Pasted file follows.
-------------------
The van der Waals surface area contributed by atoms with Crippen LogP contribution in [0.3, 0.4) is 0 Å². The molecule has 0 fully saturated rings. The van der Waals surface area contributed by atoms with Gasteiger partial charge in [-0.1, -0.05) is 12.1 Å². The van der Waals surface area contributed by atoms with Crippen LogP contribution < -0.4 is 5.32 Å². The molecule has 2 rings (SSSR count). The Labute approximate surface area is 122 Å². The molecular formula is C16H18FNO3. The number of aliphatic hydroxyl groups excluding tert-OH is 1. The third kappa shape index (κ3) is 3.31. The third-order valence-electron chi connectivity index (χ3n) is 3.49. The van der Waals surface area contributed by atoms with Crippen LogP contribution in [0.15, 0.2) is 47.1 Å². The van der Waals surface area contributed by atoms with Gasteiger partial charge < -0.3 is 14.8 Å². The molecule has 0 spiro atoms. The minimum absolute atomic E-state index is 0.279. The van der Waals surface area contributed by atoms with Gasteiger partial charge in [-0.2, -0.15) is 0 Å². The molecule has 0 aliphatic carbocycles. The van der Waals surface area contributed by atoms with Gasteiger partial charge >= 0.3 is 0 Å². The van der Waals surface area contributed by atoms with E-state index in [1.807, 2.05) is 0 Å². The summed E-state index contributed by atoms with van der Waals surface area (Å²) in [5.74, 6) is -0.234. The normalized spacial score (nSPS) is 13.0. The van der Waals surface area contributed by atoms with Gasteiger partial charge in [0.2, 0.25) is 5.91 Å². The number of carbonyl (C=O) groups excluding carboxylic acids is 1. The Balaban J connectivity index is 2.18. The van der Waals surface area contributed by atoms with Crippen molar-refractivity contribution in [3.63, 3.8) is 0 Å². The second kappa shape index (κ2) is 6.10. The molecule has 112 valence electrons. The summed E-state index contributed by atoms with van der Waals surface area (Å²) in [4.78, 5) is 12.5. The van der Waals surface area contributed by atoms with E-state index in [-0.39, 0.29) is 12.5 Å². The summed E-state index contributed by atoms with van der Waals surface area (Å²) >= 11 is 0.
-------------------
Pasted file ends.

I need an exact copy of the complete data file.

The van der Waals surface area contributed by atoms with Crippen LogP contribution in [0.3, 0.4) is 0 Å². The molecule has 0 fully saturated rings. The van der Waals surface area contributed by atoms with Gasteiger partial charge in [-0.1, -0.05) is 12.1 Å². The van der Waals surface area contributed by atoms with Crippen LogP contribution < -0.4 is 5.32 Å². The molecule has 2 rings (SSSR count). The Labute approximate surface area is 122 Å². The molecular formula is C16H18FNO3. The number of aliphatic hydroxyl groups excluding tert-OH is 1. The third kappa shape index (κ3) is 3.31. The third-order valence-electron chi connectivity index (χ3n) is 3.49. The van der Waals surface area contributed by atoms with Crippen LogP contribution in [0.15, 0.2) is 47.1 Å². The van der Waals surface area contributed by atoms with Gasteiger partial charge < -0.3 is 14.8 Å². The molecule has 0 spiro atoms. The minimum absolute atomic E-state index is 0.279. The van der Waals surface area contributed by atoms with Gasteiger partial charge in [-0.2, -0.15) is 0 Å². The molecule has 0 aliphatic carbocycles. The van der Waals surface area contributed by atoms with Gasteiger partial charge >= 0.3 is 0 Å². The van der Waals surface area contributed by atoms with E-state index in [1.807, 2.05) is 0 Å². The summed E-state index contributed by atoms with van der Waals surface area (Å²) in [5.74, 6) is -0.234. The normalized spacial score (nSPS) is 13.0. The van der Waals surface area contributed by atoms with Gasteiger partial charge in [0.2, 0.25) is 5.91 Å². The number of carbonyl (C=O) groups excluding carboxylic acids is 1. The Balaban J connectivity index is 2.18. The van der Waals surface area contributed by atoms with Crippen molar-refractivity contribution in [3.63, 3.8) is 0 Å². The second kappa shape index (κ2) is 6.10. The molecule has 112 valence electrons. The summed E-state index contributed by atoms with van der Waals surface area (Å²) in [4.78, 5) is 12.5. The van der Waals surface area contributed by atoms with E-state index in [-0.39, 0.29) is 12.5 Å². The summed E-state index contributed by atoms with van der Waals surface area (Å²) >= 11 is 0.